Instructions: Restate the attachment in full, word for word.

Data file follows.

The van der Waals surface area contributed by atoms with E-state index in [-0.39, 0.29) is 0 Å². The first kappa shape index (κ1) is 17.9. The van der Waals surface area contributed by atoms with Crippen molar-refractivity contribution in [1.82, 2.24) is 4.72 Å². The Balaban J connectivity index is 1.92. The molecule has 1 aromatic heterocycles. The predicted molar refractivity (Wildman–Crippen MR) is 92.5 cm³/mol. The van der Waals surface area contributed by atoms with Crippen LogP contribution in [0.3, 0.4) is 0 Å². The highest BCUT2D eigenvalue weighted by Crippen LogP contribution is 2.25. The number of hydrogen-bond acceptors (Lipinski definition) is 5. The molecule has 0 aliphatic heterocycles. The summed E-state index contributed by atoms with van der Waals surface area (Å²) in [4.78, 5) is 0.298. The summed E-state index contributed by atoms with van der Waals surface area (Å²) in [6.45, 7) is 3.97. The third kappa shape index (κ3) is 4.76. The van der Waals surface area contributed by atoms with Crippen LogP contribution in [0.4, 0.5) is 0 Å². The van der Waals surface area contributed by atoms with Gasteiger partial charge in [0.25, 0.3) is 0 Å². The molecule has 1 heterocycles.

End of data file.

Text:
The van der Waals surface area contributed by atoms with E-state index in [-0.39, 0.29) is 0 Å². The first kappa shape index (κ1) is 17.9. The van der Waals surface area contributed by atoms with Crippen molar-refractivity contribution in [1.82, 2.24) is 4.72 Å². The Balaban J connectivity index is 1.92. The molecule has 1 aromatic heterocycles. The predicted molar refractivity (Wildman–Crippen MR) is 92.5 cm³/mol. The van der Waals surface area contributed by atoms with Crippen LogP contribution in [0.3, 0.4) is 0 Å². The highest BCUT2D eigenvalue weighted by Crippen LogP contribution is 2.25. The number of hydrogen-bond acceptors (Lipinski definition) is 5. The molecule has 0 aliphatic heterocycles. The summed E-state index contributed by atoms with van der Waals surface area (Å²) in [4.78, 5) is 0.298. The summed E-state index contributed by atoms with van der Waals surface area (Å²) in [6.45, 7) is 3.97. The third kappa shape index (κ3) is 4.76. The van der Waals surface area contributed by atoms with Crippen LogP contribution in [0.4, 0.5) is 0 Å². The van der Waals surface area contributed by atoms with Gasteiger partial charge in [0.25, 0.3) is 0 Å². The molecule has 1 heterocycles.